Licensees are those who have a legal right to be on the property but are there for their own benefit. Whereas an invitee is there for the owners’ benefit—such as purchasing goods or responding to an invitation—licensees are on the premises for their interests and not the owner’s.
Some examples of licensees include the following:
- Utility workers
- Delivery persons
- Door-to-door salesperson
- Visiting friends or family
- Neighbors coming over
- Religious missionaries
The difference between invitees and licensees can be complicated. For instance, someone may enter a store but does not have the intention to shop. Instead, they ask to use the bathroom or ask for directions. In this case, intent plays a factor in how the law would classify them.
An owner is only liable for a licensee’s injuries if they failed to make conditions reasonably safe or tell a licensee about known hazards. The owner also cannot deliberately cause harm.
Liability for a Trespasser
Trespassers are those that do not have the owner’s permission or have a legal right to be on the property. Examples of trespassers include burglars, someone on-site after hours, or someone on the property without permission.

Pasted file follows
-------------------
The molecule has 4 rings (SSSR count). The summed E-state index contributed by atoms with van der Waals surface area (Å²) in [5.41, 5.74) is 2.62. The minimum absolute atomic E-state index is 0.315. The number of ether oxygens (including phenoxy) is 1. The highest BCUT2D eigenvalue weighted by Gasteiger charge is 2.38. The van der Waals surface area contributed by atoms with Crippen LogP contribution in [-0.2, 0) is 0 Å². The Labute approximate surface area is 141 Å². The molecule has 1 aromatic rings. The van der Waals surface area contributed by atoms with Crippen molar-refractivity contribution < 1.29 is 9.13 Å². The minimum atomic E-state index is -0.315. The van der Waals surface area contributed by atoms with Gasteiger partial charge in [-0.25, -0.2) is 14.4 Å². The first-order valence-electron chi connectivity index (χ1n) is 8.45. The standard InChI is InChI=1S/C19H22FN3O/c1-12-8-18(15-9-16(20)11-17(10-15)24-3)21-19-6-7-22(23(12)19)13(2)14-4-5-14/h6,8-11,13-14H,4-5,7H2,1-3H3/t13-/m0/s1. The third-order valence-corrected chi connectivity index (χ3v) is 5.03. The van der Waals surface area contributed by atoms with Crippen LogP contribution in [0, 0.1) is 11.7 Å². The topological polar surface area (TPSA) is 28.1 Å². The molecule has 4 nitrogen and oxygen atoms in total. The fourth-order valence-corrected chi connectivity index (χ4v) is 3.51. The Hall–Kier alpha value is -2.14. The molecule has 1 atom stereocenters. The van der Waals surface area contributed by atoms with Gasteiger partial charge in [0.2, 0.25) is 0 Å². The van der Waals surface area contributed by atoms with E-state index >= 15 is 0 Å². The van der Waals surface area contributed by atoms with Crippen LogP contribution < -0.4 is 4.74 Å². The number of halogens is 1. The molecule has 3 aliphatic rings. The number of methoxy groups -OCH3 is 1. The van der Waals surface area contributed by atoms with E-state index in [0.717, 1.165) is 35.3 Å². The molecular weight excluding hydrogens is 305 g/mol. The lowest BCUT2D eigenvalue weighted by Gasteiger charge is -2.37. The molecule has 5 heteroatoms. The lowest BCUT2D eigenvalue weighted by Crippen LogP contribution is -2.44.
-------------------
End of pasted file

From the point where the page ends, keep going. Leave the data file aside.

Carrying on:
The only responsibility owners have to trespassers is to not willfully cause injury or death. For instance, a homeowner might not be accountable for injuries a burglar received while attacking the family.
For a free legal consultation with a slip and fall injury lawyer serving Arlington, call (312) 598-0739
Slip and Fall Lawsuits
Slip and fall claims are personal injury cases. Illinois regulation 735 ILCS 5/13-202 states that you have two years to start legal proceedings against someone who caused you injury.
In personal injury cases, your recoverable damages can include:
Past, Present, and Future Medical Bills
A slip and fall can cause a lot of physical damage, such as broken bones, bruised tissue, and lacerations. Surgery or physical therapy may be needed as part of treatment and recovery, which can cost hundreds to thousands—even with insurance.
Past and Future Lost Wages
Whether you missed work for a day or your injury will keep you from returning to work, you can demand reimbursement for the earnings you missed as a result of the injury. If the fall caused an irreversible condition or disability, your prospective income could be significantly lower.
Pain and Suffering
The pain and suffering you experienced after a slip and fall can be physical and mental. Along with the physical anguish of wounds and fractures, you can suffer the emotional agony of never being as mobile again.
Arlington Slip and Fall Injury Lawyer Near Me (312) 598-0739
The Kryder Law Group, LLC Can Help You Today
Owners’ neglect is a common reason for slips and falls. Store personnel not cleaning up spills, poor lighting, cluttered floors, and faulty stairs and handrails are just a few types.
Representatives at The Kryder Law Group, LLC can discuss your accident and what evidence would strengthen your claim. Photos, videos, and witness statements can show proof of the owner’s negligence and fault.